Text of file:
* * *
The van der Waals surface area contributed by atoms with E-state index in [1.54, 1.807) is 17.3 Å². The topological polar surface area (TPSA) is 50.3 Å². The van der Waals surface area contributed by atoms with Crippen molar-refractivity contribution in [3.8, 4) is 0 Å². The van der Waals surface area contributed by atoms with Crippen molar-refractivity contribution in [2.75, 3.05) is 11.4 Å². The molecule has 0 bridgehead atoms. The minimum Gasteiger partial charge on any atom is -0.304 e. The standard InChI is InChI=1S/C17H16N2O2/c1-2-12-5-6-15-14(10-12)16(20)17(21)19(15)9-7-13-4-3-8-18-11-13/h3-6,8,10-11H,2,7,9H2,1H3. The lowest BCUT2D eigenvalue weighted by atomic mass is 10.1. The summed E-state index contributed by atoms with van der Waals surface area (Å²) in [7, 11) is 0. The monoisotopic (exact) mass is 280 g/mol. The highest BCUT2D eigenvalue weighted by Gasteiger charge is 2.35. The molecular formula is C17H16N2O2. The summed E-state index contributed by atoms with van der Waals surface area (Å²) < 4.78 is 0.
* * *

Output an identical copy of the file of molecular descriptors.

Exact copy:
The van der Waals surface area contributed by atoms with E-state index in [1.54, 1.807) is 17.3 Å². The topological polar surface area (TPSA) is 50.3 Å². The van der Waals surface area contributed by atoms with Crippen molar-refractivity contribution in [3.8, 4) is 0 Å². The van der Waals surface area contributed by atoms with Crippen molar-refractivity contribution in [2.75, 3.05) is 11.4 Å². The molecule has 0 bridgehead atoms. The minimum Gasteiger partial charge on any atom is -0.304 e. The standard InChI is InChI=1S/C17H16N2O2/c1-2-12-5-6-15-14(10-12)16(20)17(21)19(15)9-7-13-4-3-8-18-11-13/h3-6,8,10-11H,2,7,9H2,1H3. The lowest BCUT2D eigenvalue weighted by atomic mass is 10.1. The summed E-state index contributed by atoms with van der Waals surface area (Å²) in [7, 11) is 0. The monoisotopic (exact) mass is 280 g/mol. The highest BCUT2D eigenvalue weighted by Gasteiger charge is 2.35. The molecular formula is C17H16N2O2. The summed E-state index contributed by atoms with van der Waals surface area (Å²) < 4.78 is 0.